I like this acronym for FEAR:  Fantasized Experiences Appearing Real.

Here’s a great coaching exercise I’ve used to help clients work beyond fear so they can take action. It’s called Walking the Plank. Ask yourself, “What’s the worst thing that could happen if I did _____ (an action you are scared to take)? If that happens, then what? And then what?” Play this all the way out until there are no more possible actions you could take. Then ask yourself, “If the worst-case scenario actually happened (not likely), could I live with it?” Would it really be as awful as you imagined? By simply playing it out in your mind, you dilute the power of the fear that has been controlling your decision-making or your ability to take action.

For more insights about how to overcome fear, read Feel the Fear and Do It Anyway, by Susan Jeffers.

“You miss 100% of the shots you don’t take.”
–Wayne Gretsky, Canadian hockey legend

2. Listening to “should” and “have to”
Are your decisions and actions guided by the desire to impress or satisfy others? When you stop worrying about what everyone else thinks you should do, and you stop being informed by old beliefs that no longer serve you (usually represented by “I should/have to” thoughts), the best decision for you will become clear. If you’ve been an “approval junkie,” it’s time to let go of what others think and focus on your own heart’s desires regarding choices you make about your life.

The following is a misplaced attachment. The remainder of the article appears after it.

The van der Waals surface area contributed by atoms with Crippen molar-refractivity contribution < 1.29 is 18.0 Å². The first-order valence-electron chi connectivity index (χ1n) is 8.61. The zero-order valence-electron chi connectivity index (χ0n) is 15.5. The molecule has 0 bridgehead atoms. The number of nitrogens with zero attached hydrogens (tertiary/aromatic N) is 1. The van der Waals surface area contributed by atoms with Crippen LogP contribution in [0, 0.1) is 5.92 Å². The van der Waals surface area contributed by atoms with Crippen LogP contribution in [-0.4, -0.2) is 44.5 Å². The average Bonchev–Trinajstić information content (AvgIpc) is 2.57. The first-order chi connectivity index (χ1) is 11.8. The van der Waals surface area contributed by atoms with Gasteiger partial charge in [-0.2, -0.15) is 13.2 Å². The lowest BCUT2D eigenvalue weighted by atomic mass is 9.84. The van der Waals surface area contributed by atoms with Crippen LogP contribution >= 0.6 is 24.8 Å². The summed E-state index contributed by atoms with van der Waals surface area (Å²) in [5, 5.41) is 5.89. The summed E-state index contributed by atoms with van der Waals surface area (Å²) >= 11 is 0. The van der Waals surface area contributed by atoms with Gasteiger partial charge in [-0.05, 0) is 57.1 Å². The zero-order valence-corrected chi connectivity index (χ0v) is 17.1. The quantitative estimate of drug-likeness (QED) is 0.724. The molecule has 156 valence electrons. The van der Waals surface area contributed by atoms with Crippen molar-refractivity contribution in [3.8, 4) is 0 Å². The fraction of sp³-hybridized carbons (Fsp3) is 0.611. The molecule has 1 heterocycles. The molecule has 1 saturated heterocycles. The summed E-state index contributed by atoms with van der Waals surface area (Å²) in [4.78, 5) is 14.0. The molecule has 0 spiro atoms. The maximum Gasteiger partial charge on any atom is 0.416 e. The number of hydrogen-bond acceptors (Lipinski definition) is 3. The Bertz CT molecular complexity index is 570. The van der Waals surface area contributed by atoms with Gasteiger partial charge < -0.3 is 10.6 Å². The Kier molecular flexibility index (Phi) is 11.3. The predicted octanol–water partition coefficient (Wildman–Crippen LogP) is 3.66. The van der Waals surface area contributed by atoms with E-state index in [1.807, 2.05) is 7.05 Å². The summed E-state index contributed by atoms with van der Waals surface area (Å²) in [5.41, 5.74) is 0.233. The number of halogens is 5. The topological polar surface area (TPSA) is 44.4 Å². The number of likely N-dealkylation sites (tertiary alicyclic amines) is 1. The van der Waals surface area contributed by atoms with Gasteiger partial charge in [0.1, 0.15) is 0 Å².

3. Being impulsive or too analytical
If you are one who makes impulsive decisions that you often regret, make a rule that you will sleep on it before deciding, or consult with a trusted friend who can help you sort out what’s best for you. (Be sure it’s a friend who has no attachment to what you decide and will not judge you either way.)

If you are one who gets into analysis paralysis, make a written list of the pros and cons for each of your options. Putting these in writing may help you have greater clarity as you make decisions. Remember that there is not one right decision, but rather the best decision for you.

Open New Doors by Aligning with Your Heart’s Desires

 

“Sometimes the best way to discover what really matters is to release what doesn’t and see what’s left behind.” –Cheryl Richardson, Waking Up In Winter: In Search of What Really Matters at Midlife

You can’t live a new life with an old version of yourself running in the background. Honor your soul’s need for space by giving yourself the freedom in your schedule to cultivate a state of openness and consciousness.

Are you ready to honor your heart’s desires, open new doors to possibilities, and take the next step toward making it happen? I can help!  Let’s schedule a no-cost, no-pressure Discovery Call today.

What’s one thing you’ll begin putting into action, starting today? Build in some accountability for yourself by sharing in the comments below.

Check out these additional resources:

Life Architect – Creating Blueprints for Purposeful & Productive Lives

Kathy@OrgCoach.net www.OrgCoach.net Follow me on Facebook
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Showing 2 comments
  • Bryan Bossley
    Reply

    Some wonderful metaphors, you used Kathy, for illustrating those imprisoned limitations!

  • Sheida
    Reply

    Wonderful blog….Love it….And yes I have already read the book “feel the fear and do it anyway” great book….Thank you Kathy….